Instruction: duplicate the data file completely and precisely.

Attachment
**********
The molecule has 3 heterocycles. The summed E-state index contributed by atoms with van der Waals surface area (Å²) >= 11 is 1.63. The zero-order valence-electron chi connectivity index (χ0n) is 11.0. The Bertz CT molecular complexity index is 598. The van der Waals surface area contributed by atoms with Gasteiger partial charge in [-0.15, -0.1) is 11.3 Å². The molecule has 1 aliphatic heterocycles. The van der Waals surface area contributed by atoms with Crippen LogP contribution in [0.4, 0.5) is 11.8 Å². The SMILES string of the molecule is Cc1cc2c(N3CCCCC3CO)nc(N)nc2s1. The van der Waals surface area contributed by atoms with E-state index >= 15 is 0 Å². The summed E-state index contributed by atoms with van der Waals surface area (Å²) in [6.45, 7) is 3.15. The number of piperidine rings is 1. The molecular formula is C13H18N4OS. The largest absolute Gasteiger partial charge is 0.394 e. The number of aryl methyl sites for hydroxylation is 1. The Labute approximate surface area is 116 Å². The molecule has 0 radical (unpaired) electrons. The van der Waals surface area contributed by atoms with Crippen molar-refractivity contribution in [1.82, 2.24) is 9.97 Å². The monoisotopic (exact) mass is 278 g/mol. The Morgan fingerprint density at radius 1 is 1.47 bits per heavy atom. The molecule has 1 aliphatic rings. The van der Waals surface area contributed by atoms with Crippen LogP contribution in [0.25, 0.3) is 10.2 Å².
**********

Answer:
The molecule has 3 heterocycles. The summed E-state index contributed by atoms with van der Waals surface area (Å²) >= 11 is 1.63. The zero-order valence-electron chi connectivity index (χ0n) is 11.0. The Bertz CT molecular complexity index is 598. The van der Waals surface area contributed by atoms with Gasteiger partial charge in [-0.15, -0.1) is 11.3 Å². The molecule has 1 aliphatic heterocycles. The van der Waals surface area contributed by atoms with Crippen LogP contribution in [0.4, 0.5) is 11.8 Å². The SMILES string of the molecule is Cc1cc2c(N3CCCCC3CO)nc(N)nc2s1. The van der Waals surface area contributed by atoms with E-state index >= 15 is 0 Å². The summed E-state index contributed by atoms with van der Waals surface area (Å²) in [6.45, 7) is 3.15. The number of piperidine rings is 1. The molecular formula is C13H18N4OS. The largest absolute Gasteiger partial charge is 0.394 e. The number of aryl methyl sites for hydroxylation is 1. The Labute approximate surface area is 116 Å². The molecule has 0 radical (unpaired) electrons. The van der Waals surface area contributed by atoms with Crippen molar-refractivity contribution in [1.82, 2.24) is 9.97 Å². The monoisotopic (exact) mass is 278 g/mol. The Morgan fingerprint density at radius 1 is 1.47 bits per heavy atom. The molecule has 1 aliphatic rings. The van der Waals surface area contributed by atoms with Crippen LogP contribution in [0.25, 0.3) is 10.2 Å².